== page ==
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Super Saturday May Have Increased Sales, Even Amid Omicron Surge

Super Saturday — the last Saturday before Christmas — could have lured even more shoppers than usual, and thereby increased sales for many retailers. Typically, Super Saturday is one of the busiest shopping days for the year as a whole as last-minute shoppers head out to buy gifts and presents for their loved ones. Some analysts were worried that Saturday could have been hampered by the highly contagious Omicron coronavirus variant. However, initial data doesn’t seem to indicate that it has impacted sales on Saturday too much — at least, data doesn’t show this impact yet

Prior to Saturday, data from foot traffic tracking firm Placer.ai forecasted that more people would visit stores the weekend before Christmas than last year. More people are willing to shop in person, especially when compared to last year, and more people are comfortable going out to shop at stores, even with the Omicron variant. 

Many shoppers may also feel as if they have no other option other than shopping in stores, especially as it gets closer to Christmas. Many businesses have experienced product shortages that have impacted online sales. Plus, because of the mass amount of products being shipped in the mail — an increase happens every year — mail carriers such as FedEx and the United States Postal Service set a deadline for ground deliveries on December 15th. Any package mailed after this date will likely not get to its location before the 25th.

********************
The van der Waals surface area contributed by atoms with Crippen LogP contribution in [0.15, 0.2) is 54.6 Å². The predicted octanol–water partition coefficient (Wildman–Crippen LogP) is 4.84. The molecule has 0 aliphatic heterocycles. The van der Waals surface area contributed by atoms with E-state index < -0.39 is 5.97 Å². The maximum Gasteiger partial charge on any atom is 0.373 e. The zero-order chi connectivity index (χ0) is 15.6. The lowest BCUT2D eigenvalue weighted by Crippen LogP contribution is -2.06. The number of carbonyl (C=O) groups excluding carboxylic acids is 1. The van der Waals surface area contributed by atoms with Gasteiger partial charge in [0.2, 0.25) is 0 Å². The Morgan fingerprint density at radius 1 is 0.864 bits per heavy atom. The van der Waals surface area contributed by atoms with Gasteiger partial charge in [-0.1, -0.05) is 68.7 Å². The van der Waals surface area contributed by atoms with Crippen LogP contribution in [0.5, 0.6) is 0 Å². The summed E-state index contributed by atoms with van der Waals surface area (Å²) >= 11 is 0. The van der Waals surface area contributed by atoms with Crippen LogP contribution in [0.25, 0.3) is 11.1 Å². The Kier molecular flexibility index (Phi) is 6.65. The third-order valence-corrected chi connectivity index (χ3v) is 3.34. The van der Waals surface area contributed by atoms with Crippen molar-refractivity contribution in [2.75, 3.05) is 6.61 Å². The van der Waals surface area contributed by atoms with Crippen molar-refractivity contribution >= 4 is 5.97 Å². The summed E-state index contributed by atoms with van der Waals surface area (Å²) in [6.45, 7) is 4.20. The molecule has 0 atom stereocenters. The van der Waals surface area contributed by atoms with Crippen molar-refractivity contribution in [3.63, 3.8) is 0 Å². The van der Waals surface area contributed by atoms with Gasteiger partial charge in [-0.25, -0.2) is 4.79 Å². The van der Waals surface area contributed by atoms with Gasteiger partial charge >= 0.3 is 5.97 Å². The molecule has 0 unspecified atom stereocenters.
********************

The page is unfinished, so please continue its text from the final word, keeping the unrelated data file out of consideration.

Therefore, shoppers are facing the Omicron variant and shortages of stock in these last few days before Christmas. However, for many, there may be no other option at this point other than to shop in stores. As the pandemic rages on, many shoppers have also become used to the pandemic and are more likely to shop in stores, even with the highly contagious Omicron variant, than they possibly were in 2020 when the pandemic had been in the United States for less than a year. 

In fact, some retailers forecasted that their Super Saturday would experience more traffic — and more sales — than even what they experienced in Christmas of 2019, before the pandemic hit the United States. 

For the year, data has signaled that shoppers are more comfortable shopping in-store again after shopping mainly online in 2020. Sensormatic Solutions, a data firm, recently cited that the Friday after Thanksgiving experienced a 48% increase in foot traffic compared to last year. This could mean that Super Saturday experienced an increase in foot traffic as well, though data has yet to prove this.

While many retailers are still hoping to have a busy Super Saturday, many Americans already finished their Christmas shopping earlier in the year. After learning from analysts that many businesses could have stock shortages because of the global supply chain issues, shoppers started shopping for the holiday season as early as October. So, even if Super Saturday doesn’t turn out as some retailers want, the holiday shopping season as a whole will still possibly experience economic growth because people have shopped much earlier than normal. 

 

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